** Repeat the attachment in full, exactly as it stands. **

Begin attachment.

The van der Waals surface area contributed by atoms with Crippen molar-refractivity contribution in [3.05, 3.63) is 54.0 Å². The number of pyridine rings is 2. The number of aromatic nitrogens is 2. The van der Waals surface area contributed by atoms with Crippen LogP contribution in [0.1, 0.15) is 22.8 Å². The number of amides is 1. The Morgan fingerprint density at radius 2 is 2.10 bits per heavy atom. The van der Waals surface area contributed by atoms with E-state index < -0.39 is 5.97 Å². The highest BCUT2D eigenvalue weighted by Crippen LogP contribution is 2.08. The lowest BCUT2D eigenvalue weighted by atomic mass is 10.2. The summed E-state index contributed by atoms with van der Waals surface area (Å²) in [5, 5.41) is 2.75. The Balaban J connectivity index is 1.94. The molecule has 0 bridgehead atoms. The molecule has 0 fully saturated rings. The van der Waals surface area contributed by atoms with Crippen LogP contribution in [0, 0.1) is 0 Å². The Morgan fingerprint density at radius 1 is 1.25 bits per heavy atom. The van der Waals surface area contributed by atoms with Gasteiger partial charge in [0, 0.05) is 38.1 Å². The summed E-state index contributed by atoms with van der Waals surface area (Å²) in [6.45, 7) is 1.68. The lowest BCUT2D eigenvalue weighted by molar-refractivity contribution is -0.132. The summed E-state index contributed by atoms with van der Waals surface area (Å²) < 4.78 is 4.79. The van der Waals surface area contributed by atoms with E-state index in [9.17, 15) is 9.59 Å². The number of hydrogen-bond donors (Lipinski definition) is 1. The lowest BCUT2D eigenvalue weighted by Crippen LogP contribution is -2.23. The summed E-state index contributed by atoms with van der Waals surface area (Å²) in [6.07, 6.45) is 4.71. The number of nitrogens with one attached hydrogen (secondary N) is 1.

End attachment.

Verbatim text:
The van der Waals surface area contributed by atoms with Crippen molar-refractivity contribution in [3.05, 3.63) is 54.0 Å². The number of pyridine rings is 2. The number of aromatic nitrogens is 2. The van der Waals surface area contributed by atoms with Crippen LogP contribution in [0.1, 0.15) is 22.8 Å². The number of amides is 1. The Morgan fingerprint density at radius 2 is 2.10 bits per heavy atom. The van der Waals surface area contributed by atoms with E-state index < -0.39 is 5.97 Å². The highest BCUT2D eigenvalue weighted by Crippen LogP contribution is 2.08. The lowest BCUT2D eigenvalue weighted by atomic mass is 10.2. The summed E-state index contributed by atoms with van der Waals surface area (Å²) in [5, 5.41) is 2.75. The Balaban J connectivity index is 1.94. The molecule has 0 bridgehead atoms. The molecule has 0 fully saturated rings. The van der Waals surface area contributed by atoms with Crippen LogP contribution in [0, 0.1) is 0 Å². The Morgan fingerprint density at radius 1 is 1.25 bits per heavy atom. The van der Waals surface area contributed by atoms with Gasteiger partial charge in [0, 0.05) is 38.1 Å². The summed E-state index contributed by atoms with van der Waals surface area (Å²) in [6.45, 7) is 1.68. The lowest BCUT2D eigenvalue weighted by molar-refractivity contribution is -0.132. The summed E-state index contributed by atoms with van der Waals surface area (Å²) < 4.78 is 4.79. The van der Waals surface area contributed by atoms with E-state index in [9.17, 15) is 9.59 Å². The number of hydrogen-bond donors (Lipinski definition) is 1. The lowest BCUT2D eigenvalue weighted by Crippen LogP contribution is -2.23. The summed E-state index contributed by atoms with van der Waals surface area (Å²) in [6.07, 6.45) is 4.71. The number of nitrogens with one attached hydrogen (secondary N) is 1.